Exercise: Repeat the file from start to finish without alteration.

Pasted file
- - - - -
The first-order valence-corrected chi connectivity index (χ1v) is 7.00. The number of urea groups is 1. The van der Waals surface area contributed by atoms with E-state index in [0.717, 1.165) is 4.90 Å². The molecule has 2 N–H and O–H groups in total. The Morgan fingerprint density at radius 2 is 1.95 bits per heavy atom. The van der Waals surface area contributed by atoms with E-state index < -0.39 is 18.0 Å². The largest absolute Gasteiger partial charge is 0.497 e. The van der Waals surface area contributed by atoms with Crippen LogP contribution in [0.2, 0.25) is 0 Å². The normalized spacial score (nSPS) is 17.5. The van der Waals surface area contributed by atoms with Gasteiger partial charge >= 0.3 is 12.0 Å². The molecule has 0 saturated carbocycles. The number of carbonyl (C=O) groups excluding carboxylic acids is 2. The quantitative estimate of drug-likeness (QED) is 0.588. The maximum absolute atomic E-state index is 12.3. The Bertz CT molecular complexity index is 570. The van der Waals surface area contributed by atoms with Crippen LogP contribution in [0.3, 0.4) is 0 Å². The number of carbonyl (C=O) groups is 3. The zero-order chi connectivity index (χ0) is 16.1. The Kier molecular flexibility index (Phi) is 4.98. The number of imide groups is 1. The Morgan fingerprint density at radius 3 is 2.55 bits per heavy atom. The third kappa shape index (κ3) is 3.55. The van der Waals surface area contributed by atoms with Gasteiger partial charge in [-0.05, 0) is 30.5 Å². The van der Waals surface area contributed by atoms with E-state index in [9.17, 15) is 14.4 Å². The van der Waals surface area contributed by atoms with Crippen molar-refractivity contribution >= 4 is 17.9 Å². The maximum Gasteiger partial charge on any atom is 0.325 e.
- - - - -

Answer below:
The first-order valence-corrected chi connectivity index (χ1v) is 7.00. The number of urea groups is 1. The van der Waals surface area contributed by atoms with E-state index in [0.717, 1.165) is 4.90 Å². The molecule has 2 N–H and O–H groups in total. The Morgan fingerprint density at radius 2 is 1.95 bits per heavy atom. The van der Waals surface area contributed by atoms with E-state index < -0.39 is 18.0 Å². The largest absolute Gasteiger partial charge is 0.497 e. The van der Waals surface area contributed by atoms with Crippen LogP contribution in [0.2, 0.25) is 0 Å². The normalized spacial score (nSPS) is 17.5. The van der Waals surface area contributed by atoms with Gasteiger partial charge >= 0.3 is 12.0 Å². The molecule has 0 saturated carbocycles. The number of carbonyl (C=O) groups excluding carboxylic acids is 2. The quantitative estimate of drug-likeness (QED) is 0.588. The maximum absolute atomic E-state index is 12.3. The Bertz CT molecular complexity index is 570. The van der Waals surface area contributed by atoms with Crippen LogP contribution in [0.3, 0.4) is 0 Å². The number of carbonyl (C=O) groups is 3. The zero-order chi connectivity index (χ0) is 16.1. The Kier molecular flexibility index (Phi) is 4.98. The number of imide groups is 1. The Morgan fingerprint density at radius 3 is 2.55 bits per heavy atom. The third kappa shape index (κ3) is 3.55. The van der Waals surface area contributed by atoms with Gasteiger partial charge in [-0.05, 0) is 30.5 Å². The van der Waals surface area contributed by atoms with E-state index in [9.17, 15) is 14.4 Å². The van der Waals surface area contributed by atoms with Crippen molar-refractivity contribution >= 4 is 17.9 Å². The maximum Gasteiger partial charge on any atom is 0.325 e.